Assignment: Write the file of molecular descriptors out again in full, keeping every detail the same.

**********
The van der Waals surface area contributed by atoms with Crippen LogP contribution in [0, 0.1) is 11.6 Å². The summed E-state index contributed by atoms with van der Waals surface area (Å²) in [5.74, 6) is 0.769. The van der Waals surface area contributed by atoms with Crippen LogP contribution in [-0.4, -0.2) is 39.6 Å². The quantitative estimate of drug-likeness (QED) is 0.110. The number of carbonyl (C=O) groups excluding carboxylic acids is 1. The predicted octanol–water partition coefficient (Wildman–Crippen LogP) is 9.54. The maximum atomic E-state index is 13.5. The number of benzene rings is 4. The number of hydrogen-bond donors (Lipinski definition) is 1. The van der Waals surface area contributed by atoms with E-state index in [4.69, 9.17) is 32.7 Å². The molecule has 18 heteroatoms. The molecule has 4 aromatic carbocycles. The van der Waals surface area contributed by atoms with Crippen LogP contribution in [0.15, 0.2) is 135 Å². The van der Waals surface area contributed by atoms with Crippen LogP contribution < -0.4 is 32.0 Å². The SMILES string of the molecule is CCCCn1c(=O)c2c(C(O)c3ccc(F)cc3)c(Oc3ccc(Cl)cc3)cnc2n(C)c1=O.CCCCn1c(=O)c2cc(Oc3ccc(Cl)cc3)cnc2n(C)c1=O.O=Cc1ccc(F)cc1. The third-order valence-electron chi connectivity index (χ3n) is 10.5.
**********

The van der Waals surface area contributed by atoms with Crippen LogP contribution in [0, 0.1) is 11.6 Å². The summed E-state index contributed by atoms with van der Waals surface area (Å²) in [5.74, 6) is 0.769. The van der Waals surface area contributed by atoms with Crippen LogP contribution in [-0.4, -0.2) is 39.6 Å². The quantitative estimate of drug-likeness (QED) is 0.110. The number of carbonyl (C=O) groups excluding carboxylic acids is 1. The predicted octanol–water partition coefficient (Wildman–Crippen LogP) is 9.54. The maximum atomic E-state index is 13.5. The number of benzene rings is 4. The number of hydrogen-bond donors (Lipinski definition) is 1. The van der Waals surface area contributed by atoms with E-state index in [4.69, 9.17) is 32.7 Å². The molecule has 18 heteroatoms. The molecule has 4 aromatic carbocycles. The van der Waals surface area contributed by atoms with Crippen LogP contribution in [0.15, 0.2) is 135 Å². The van der Waals surface area contributed by atoms with Crippen LogP contribution < -0.4 is 32.0 Å². The SMILES string of the molecule is CCCCn1c(=O)c2c(C(O)c3ccc(F)cc3)c(Oc3ccc(Cl)cc3)cnc2n(C)c1=O.CCCCn1c(=O)c2cc(Oc3ccc(Cl)cc3)cnc2n(C)c1=O.O=Cc1ccc(F)cc1. The third-order valence-electron chi connectivity index (χ3n) is 10.5.